Alison G. Kwok's and Walter
T. Grondzik's 2011 updated edition, The Green Studio Handbook
is a concise, clear and relevant book which provides a substantial
amount of information and consideration regarding environmentally
sensitive design. The book boasts it is a 'handbook for schematic
design', and it would be hard to play that down. With over 400
pages, rich graphics including diagrams, sections, plans, schematics,
and well summarized case studies, there is a lot to get through.
The book is written in simple
chapters which are based on the themes of 'green design', and
early on, the poignant debate is sparked regarding 'sustainable'
vs 'green' when justifying the title. The Authors set out that
'green' is worthy of discussion, as it 'describes the limits
of what a resource can realistically address in time'. Sustainability
is discussed as broader in its reach to green, addressing longer
term wider goals in regard to economic, social and environmental
factors. As the reader will become aware, the thesis of the book
is not about eco add ons or 'sustainable' systems, but rather,
well thought through strategies that are embedded early in the
design process, aiming to create 'high performance green buildings',
which are a step towards sustainability.
With the objectives set, the
'Studio' is broken down, where the authors discuss how to get
the best out of the design process and achieve intentions through
research, testing and validation. Clear headings illustrate
a methodological and scientific approach to 'integrated design'.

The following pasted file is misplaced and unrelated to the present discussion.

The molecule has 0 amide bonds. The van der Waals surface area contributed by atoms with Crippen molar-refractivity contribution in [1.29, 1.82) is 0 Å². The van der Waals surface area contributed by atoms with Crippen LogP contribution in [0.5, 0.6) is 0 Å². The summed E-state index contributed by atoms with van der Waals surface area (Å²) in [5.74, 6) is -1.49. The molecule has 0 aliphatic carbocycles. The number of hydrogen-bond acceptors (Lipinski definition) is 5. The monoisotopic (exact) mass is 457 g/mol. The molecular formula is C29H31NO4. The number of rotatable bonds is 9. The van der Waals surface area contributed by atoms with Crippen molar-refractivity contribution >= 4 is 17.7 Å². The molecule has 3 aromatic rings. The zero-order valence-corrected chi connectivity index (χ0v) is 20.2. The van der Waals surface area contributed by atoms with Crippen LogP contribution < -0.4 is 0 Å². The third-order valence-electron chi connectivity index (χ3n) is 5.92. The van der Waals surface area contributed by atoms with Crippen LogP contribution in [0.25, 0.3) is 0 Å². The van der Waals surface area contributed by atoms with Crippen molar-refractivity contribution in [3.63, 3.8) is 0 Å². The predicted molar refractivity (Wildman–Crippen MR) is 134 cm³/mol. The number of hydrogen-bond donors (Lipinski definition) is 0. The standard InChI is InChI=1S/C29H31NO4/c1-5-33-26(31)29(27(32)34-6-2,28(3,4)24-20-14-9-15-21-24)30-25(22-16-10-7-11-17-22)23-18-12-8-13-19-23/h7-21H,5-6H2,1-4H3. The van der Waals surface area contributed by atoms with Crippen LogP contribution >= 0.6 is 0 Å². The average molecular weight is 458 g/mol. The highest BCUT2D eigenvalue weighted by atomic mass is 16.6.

The body of the volume is the
handbook, which covers envelope, lighting, heating, energy production,
water and waste management, and a section of fully illustrated
projects. Each chapter is covered with clear and methodical architectural
issues, implementation considerations, design procedure and illustrated
examples. The authors are not shy of getting into the numbers,
which is really useful, especially for topics such as energy
loads, heating and water management where the equations are explained
using step by step worked examples.
Each theme and containing strategies
are outlined, and a recurring message throughout the book, is
that with schematic design it is about choice, and there is no
real 'best' strategy, rather; site analysis, research, constraints
and thoughtful consideration will lead to a suitable solution.
The Green Studio Handbook achieves
its intentions, in providing a good understanding of the wide
ranging strategies within environmental design and the multiple
and often conflicting factors that designers have to consider.
It provides clear and stimulating read, and would be recommended
for an introduction for undergraduate students, as a refresher
for graduates and also would be a good reference for working
Click on any image to see
a list of books on the same topic.